He began the school's excavations in the island of Melos, which contributed much to the knowledge of Aegean civilisations. While in Athens, Harcourt-Smith was promoted to assistant keeper of his department at the British Museum. From 1904 to 1908, he was Keeper of Rome Antiquities. In 1908 Harcourt-Smith became chairman of a commission of the Victoria and Albert Museum, set up to look into the collections of applied art at South Kensington, purchased by the government after the Great Exhibition of 1851, his report was so approved of that he was offered the post of director and secretary under the new organization, in 1909 he accepted the appointment. The newly completed building gave scope for a more orderly display of the collections; this method of grouping objects lasted until the evacuation of 1939 when they were grouped chronologically by Sir Leigh Ashton. Harcourt-Smith remained at the Victoria and Albert Museum until his retirement in 1924. During this time he introduced many improvements.

He raised the status of the technical staff and negotiated for them the same rank and pay as the officials of the British Museum. He added students' rooms to all departments, a steady stream of catalogues and guides was begun. Official guide lecturers were instituted and sponsored special exhibitions such as the Franco-British Exhibition of 1921 were introduced, it was under his directorship that the museum acquired the Salting collection, the Rodin sculptures, the Talbot Hughes collection of costumes, the Alma Tadema library, the Le Blon Korean pottery and the Pierpont Morgan stained glass. A year after his retirement Harcourt-Smith was appointed advisor for the Royal Art Collections and from 1928 until 1936 he was Surveyor of the Royal Works of Art, he played a leading part in the foundation of the Central Committee for the Care of Churches, he was chairman of the committee of the Incorporated Church Building Society, vice-chairman of the British Institute of Industrial Art and the British Society of Master Glass Painters.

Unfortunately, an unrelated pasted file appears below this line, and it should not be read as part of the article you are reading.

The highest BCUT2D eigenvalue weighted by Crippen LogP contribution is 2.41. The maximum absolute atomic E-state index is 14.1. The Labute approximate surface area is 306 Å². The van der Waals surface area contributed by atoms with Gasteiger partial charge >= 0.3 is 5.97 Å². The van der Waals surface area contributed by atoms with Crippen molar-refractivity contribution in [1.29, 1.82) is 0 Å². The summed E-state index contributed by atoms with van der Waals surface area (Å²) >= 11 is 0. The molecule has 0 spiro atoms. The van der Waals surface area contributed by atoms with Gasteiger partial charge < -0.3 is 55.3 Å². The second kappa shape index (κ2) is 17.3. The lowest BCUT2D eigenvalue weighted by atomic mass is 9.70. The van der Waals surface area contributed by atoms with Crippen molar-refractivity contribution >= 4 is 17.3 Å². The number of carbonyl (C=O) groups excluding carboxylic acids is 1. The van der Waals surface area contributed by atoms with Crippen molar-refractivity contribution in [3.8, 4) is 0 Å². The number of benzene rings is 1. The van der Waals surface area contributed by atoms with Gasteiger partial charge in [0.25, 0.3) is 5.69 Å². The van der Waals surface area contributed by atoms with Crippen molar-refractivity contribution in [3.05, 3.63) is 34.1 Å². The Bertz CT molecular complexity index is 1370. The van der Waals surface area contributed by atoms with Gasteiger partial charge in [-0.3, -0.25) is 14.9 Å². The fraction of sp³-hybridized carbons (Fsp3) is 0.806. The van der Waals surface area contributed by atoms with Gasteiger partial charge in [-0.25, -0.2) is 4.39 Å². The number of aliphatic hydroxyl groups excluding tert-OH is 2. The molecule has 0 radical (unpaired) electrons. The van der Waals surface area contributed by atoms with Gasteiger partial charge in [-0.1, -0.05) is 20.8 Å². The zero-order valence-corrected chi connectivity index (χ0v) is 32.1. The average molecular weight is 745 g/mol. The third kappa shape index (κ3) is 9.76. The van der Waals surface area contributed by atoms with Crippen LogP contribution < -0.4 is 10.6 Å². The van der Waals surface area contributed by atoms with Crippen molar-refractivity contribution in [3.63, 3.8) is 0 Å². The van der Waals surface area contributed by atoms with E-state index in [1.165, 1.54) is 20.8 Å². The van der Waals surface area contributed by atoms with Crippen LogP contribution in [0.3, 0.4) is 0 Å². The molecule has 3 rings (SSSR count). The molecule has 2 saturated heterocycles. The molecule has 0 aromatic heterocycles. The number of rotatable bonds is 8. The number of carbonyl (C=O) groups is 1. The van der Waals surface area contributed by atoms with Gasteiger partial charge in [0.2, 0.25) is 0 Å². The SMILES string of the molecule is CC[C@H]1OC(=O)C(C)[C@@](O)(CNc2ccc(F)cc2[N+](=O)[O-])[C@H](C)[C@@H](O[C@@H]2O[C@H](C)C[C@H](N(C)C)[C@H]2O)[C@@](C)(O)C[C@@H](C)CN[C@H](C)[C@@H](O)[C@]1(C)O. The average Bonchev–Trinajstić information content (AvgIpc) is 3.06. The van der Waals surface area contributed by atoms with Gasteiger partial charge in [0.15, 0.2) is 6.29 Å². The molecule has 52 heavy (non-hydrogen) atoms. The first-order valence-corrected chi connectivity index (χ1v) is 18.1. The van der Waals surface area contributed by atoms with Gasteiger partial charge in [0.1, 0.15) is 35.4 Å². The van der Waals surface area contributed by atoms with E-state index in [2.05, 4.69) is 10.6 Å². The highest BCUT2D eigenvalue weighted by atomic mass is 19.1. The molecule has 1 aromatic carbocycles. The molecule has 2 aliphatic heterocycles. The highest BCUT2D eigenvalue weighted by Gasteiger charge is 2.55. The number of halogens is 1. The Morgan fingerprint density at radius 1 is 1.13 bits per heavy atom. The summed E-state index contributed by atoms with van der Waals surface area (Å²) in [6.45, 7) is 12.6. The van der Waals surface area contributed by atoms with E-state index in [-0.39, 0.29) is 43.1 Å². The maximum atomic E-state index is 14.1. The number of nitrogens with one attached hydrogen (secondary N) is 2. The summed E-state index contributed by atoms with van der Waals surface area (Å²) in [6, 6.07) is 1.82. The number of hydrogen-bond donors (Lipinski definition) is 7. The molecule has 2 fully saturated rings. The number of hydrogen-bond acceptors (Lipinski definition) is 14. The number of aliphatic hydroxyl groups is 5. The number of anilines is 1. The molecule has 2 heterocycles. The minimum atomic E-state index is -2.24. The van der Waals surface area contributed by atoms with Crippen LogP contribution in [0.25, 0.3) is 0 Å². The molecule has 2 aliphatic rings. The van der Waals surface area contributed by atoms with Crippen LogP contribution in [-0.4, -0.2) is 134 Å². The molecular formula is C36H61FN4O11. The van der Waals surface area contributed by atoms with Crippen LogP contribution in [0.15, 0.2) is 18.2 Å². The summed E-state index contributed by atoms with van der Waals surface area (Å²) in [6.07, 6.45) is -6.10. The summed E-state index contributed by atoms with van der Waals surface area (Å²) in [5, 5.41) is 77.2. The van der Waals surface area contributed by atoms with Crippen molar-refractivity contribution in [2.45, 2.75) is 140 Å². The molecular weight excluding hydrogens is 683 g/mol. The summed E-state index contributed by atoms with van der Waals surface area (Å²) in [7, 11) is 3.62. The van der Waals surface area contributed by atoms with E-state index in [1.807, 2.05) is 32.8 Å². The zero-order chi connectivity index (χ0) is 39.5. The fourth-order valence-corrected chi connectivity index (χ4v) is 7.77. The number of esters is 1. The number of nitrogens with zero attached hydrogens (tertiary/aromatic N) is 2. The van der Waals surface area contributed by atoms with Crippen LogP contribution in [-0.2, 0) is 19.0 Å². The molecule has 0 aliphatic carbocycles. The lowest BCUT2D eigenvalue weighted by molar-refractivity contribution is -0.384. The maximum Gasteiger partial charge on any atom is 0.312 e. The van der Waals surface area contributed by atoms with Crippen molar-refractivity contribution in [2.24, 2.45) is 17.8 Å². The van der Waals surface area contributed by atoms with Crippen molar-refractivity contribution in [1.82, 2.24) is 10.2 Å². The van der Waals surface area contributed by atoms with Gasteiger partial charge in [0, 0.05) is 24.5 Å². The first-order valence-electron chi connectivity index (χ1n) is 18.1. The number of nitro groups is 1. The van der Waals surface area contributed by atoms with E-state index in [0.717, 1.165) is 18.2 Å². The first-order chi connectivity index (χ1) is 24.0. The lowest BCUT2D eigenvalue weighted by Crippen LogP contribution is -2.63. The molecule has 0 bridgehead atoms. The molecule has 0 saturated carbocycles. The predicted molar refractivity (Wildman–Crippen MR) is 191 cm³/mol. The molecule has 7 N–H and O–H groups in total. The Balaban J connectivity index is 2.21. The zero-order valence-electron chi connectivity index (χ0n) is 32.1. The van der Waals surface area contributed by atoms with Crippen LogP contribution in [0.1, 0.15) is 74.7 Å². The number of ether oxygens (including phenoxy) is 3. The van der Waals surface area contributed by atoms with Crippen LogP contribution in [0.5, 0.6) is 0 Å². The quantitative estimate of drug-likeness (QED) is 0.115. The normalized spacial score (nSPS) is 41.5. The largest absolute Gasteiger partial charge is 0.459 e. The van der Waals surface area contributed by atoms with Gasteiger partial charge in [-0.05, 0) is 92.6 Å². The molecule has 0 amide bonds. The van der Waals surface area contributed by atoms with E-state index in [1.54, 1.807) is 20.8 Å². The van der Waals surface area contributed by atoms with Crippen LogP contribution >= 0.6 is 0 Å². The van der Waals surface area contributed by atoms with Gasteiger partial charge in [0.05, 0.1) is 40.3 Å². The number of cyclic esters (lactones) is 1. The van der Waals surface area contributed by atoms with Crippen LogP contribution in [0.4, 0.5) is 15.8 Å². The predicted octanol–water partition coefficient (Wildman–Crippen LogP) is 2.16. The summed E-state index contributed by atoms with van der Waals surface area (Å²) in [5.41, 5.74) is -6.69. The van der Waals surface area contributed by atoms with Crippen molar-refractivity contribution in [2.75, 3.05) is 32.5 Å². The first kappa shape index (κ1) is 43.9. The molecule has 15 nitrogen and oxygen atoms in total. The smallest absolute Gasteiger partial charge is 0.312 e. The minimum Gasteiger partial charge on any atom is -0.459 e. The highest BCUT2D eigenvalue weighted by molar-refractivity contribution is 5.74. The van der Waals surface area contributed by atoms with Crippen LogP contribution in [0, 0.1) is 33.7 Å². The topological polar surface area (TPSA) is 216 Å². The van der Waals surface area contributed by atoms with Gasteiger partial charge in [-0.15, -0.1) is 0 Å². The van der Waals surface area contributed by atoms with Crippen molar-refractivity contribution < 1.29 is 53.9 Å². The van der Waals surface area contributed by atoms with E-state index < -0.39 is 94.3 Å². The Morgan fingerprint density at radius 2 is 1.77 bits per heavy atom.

He was vice-president of the Hellenic Society, president of the Society of Civil Servants and British representative on the International Office of Museums. He was an honorary member of the British Drama League and an honorary associate of the Royal Institute of British Architects; as well as contributing to many of the British Museum departmental catalogues, he wrote for the art journals and published a number of monographs: The Collection of J. Pierpont Morgan, The Art Treasures of the Nation, The Society of the Dilettanti: its Regalia and Pictures. Smith was knighted in 1909, appointed CVO in 1917, advanced to KCVO in 1934, he died on 27 March 1944. Oxford Dictionary of National Biography. Obituary of Sir Cecil Harcourt Smith from The Times, 29 March 1944. V&A Directors